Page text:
[ 80 Pa. Commw. Page 524]
the "blind spot" that attends the use of the lenses, Keeney stated that the lenses cause objects to appear nearer than they actually are, and that the device makes it difficult to see things above head level. He further testified that, based on his studies and experiments with telescopic lenses, it is dangerous to use them for driving purposes.
As noted, the trial court determined that the regulatory prohibition against telescopic lenses violates Section 504 of the Rehabilitation Act. Section 504 provides in part as follows:
No otherwise qualified handicapped individual . . . , shall, solely by reason of his handicap, be excluded from the participation in, be denied the benefits of, or be subjected to discrimination under any program or activity receiving Federal financial assistance. . . .
The trial court found that Mrs. Liberati is an "otherwise qualified handicapped individual" within the meaning of Section 504 of the Rehabilitation Act. In that regard, the court reasoned that Liberati, despite her vision impairment, could meet all driving requirements by the use of the telescopic lenses. The court also found that the scotoma or blind spot, described by Drs. Winstanley and Keeney, would not render Liberati unable to drive safely; and that the other problems imputed by those witnesses to telescopic lenses could be compensated for by shifting head-movements or by training. In sum, the court decided that the ban against telescopic lenses constituted unlawful discrimination against a handicapped person insofar as Mrs. Liberati is concerned.
It is undisputed that Mrs. Liberati, because of her serious vision impairment, is a handicapped person within the meaning of Section 504 of the Rehabilitation Act. However, for a handicapped person to successfully invoke the anti-discrimination mandate of
[ 80 Pa. Commw. Page 525]
Section 504, the person must, as the trial court recognized, be "otherwise qualified" for the program or activity from which he or she has been excluded. To be an "otherwise qualified handicapped individual" under Section 504, the person must be able, in spite of his or her particular handicap, to meet the requirements of the program or activity in question. Southeastern Community College v. Davis, 442 U.S. 397 (1979).
The activity in which Mrs. Liberati seeks to participate, and from which she has been excluded, is the driving of an automobile on the public highways. There can be no doubt that her vision, without the aid of an efficacious corrective device, would make it highly dangerous for her to drive a motor vehicle. Therefore, if she is to be deemed "otherwise qualified" to drive a vehicle, the vision-correcting device upon which she relies must be one that is compatible with driving safety. Thus, the crucial factual question overhanging this case is whether telescopic lenses, as a vision-aiding device, meet that requirement.
Pursuant to its grant of legislative power, the MAB determined that telescopic lenses produce particular effects which make them unsafe for use in the driving of a motor vehicle. That conclusion, as the record of this case indicates, was not based on mere assumption, but reflected the studied judgment of experts in the fields of ophthalmology and optometry. Merely because there is other expert opinion to the contrary does not negate the validity of the MAB's conclusion about telescopic lenses.
In the instant case, the trial court rejected the MAB's determinations regarding telescopic lenses; and did so based on the contrary opinions of Mrs. Liberati's witnesses. For the trial court to render such a decision amounted, in our view, to the court improperly assuming a specialized fact-finding function
[ 80 Pa. Commw. Page 526]
which the state legislature implicitly assigned to the MAB. Since we conclude that the trial court erred in rejecting the MAB's determinations about telescopic lenses, we must hold that Mrs. Liberati's use of the lenses as a vision-aiding device could not make her "otherwise qualified" to drive an automobile on the public highways. Hence, her claim under Section 504 of the Rehabilitation Act must fail. See Strathie v. Department of Transportation, 547 F. Supp. 1367 (E.D. Pa. 1982) (regulation against use of hearing aids to meet hearing requirements for school-bus drivers, held not discriminatory under Section 504 of Rehabilitation Act).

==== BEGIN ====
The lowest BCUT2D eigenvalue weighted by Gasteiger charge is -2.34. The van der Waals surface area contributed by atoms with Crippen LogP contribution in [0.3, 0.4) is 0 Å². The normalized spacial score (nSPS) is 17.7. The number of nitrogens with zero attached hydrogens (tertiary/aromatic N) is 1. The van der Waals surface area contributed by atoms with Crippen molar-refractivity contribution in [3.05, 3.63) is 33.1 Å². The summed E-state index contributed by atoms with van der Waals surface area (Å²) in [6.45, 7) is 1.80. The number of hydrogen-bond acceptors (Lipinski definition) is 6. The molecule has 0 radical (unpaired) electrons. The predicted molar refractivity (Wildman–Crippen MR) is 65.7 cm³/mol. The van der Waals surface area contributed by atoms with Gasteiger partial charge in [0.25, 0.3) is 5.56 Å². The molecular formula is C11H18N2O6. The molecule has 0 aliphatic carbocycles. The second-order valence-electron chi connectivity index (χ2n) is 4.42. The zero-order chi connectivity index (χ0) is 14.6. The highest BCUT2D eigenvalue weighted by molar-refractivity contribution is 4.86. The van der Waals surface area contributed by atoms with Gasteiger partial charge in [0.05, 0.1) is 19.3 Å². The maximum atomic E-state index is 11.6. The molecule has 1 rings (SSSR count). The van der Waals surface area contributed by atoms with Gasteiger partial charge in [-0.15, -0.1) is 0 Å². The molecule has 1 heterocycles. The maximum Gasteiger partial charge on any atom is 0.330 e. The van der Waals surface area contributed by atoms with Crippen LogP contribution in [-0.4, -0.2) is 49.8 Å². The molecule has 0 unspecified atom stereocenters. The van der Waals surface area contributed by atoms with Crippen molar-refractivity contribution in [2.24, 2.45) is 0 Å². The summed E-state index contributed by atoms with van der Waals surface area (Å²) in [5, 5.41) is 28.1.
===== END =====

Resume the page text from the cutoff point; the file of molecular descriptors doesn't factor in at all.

Because we have decided against Mrs. Liberati's claim under the Rehabilitation Act, it becomes necessary for us to decide the constitutional challenges she raised below but which were not reached by the trial court. As noted, she asserted in the proceedings below that the prohibition against telescopic lenses violates the equal protection and due process provisions of both the federal and state constitutions. In her equal-protection challenge, Liberati seems to argue that the regulatory proscription of telescopic lenses results in the unequal treatment of certain handicapped people, and represents a constitutionally invalid legislative classification. This challenge must fail.
Under equal-protection principles, legislative differentiations based on physical disability are not "suspect classifications." Frontiero v. Richardson, 411 U.S. 677, 686 (1973); Strathie, 547 F. Supp. at 1378. Therefore, the regulation here in issue cannot be held to violate the equal protection clause of the federal constitution if any state of facts reasonably may be conceived to justify the regulation. Richardson v. Belcher, 404 U.S. 78 (1971); Dandridge v. Williams, 397 U.S. 471 (1970). Under our state constitution,
[ 80 Pa. Commw. Page 527]
essentially the same principles apply. Springfield School District v. Department of Education, 483 Pa. 539, 397 A.2d 1154 (1979). As we perceive the matter before us, the regulatory ban against telescopic lenses rests on a rational factual basis. And, since the regulation is clearly concerned with driving safety, the legitimate state interest promoted thereby is self-evident.
In her other constitutional argument, Mrs. Liberati asserts that 67 Pa. Code § 157.3(e) created an "irrebuttable presumption" that a person cannot drive safely with telescopic lenses, and that the regulatory ban thus violates constitutional due process. Given what we have already said about the rational basis for the regulation, the due process challenge is without merit. See Malmed v. Thornburgh, 621 F.2d 565 (3d Cir. 1980).
For the reasons set forth in this opinion, the order of the court below must be reversed.
And Now, the 29th day of February, 1984, the order of the Court of Common Pleas of Allegheny County dated May 24, 1982, at No. SA 28 of 1980, is hereby reversed.